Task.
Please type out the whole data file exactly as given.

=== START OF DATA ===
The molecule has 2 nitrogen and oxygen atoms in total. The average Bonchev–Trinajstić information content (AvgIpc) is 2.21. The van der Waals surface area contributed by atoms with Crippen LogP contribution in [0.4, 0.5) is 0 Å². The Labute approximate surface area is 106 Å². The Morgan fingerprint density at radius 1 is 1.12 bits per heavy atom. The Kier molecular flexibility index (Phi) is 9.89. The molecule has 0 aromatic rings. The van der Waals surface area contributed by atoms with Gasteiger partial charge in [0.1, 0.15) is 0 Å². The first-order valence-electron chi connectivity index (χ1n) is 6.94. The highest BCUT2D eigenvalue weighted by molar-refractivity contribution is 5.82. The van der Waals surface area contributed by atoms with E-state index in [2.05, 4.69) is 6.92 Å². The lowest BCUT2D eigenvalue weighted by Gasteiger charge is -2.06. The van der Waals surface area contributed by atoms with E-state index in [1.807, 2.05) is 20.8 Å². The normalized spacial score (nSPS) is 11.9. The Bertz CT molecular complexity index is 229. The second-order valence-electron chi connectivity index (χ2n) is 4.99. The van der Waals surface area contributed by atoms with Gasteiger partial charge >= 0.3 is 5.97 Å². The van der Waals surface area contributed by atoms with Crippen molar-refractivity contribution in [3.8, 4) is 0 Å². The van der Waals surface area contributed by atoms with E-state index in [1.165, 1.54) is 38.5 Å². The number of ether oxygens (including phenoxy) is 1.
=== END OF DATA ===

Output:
The molecule has 2 nitrogen and oxygen atoms in total. The average Bonchev–Trinajstić information content (AvgIpc) is 2.21. The van der Waals surface area contributed by atoms with Crippen LogP contribution in [0.4, 0.5) is 0 Å². The Labute approximate surface area is 106 Å². The Morgan fingerprint density at radius 1 is 1.12 bits per heavy atom. The Kier molecular flexibility index (Phi) is 9.89. The molecule has 0 aromatic rings. The van der Waals surface area contributed by atoms with Gasteiger partial charge in [0.1, 0.15) is 0 Å². The first-order valence-electron chi connectivity index (χ1n) is 6.94. The highest BCUT2D eigenvalue weighted by molar-refractivity contribution is 5.82. The van der Waals surface area contributed by atoms with E-state index in [2.05, 4.69) is 6.92 Å². The lowest BCUT2D eigenvalue weighted by Gasteiger charge is -2.06. The van der Waals surface area contributed by atoms with E-state index in [1.807, 2.05) is 20.8 Å². The normalized spacial score (nSPS) is 11.9. The Bertz CT molecular complexity index is 229. The second-order valence-electron chi connectivity index (χ2n) is 4.99. The van der Waals surface area contributed by atoms with Gasteiger partial charge >= 0.3 is 5.97 Å². The van der Waals surface area contributed by atoms with Crippen molar-refractivity contribution in [3.8, 4) is 0 Å². The van der Waals surface area contributed by atoms with E-state index in [1.165, 1.54) is 38.5 Å². The number of ether oxygens (including phenoxy) is 1.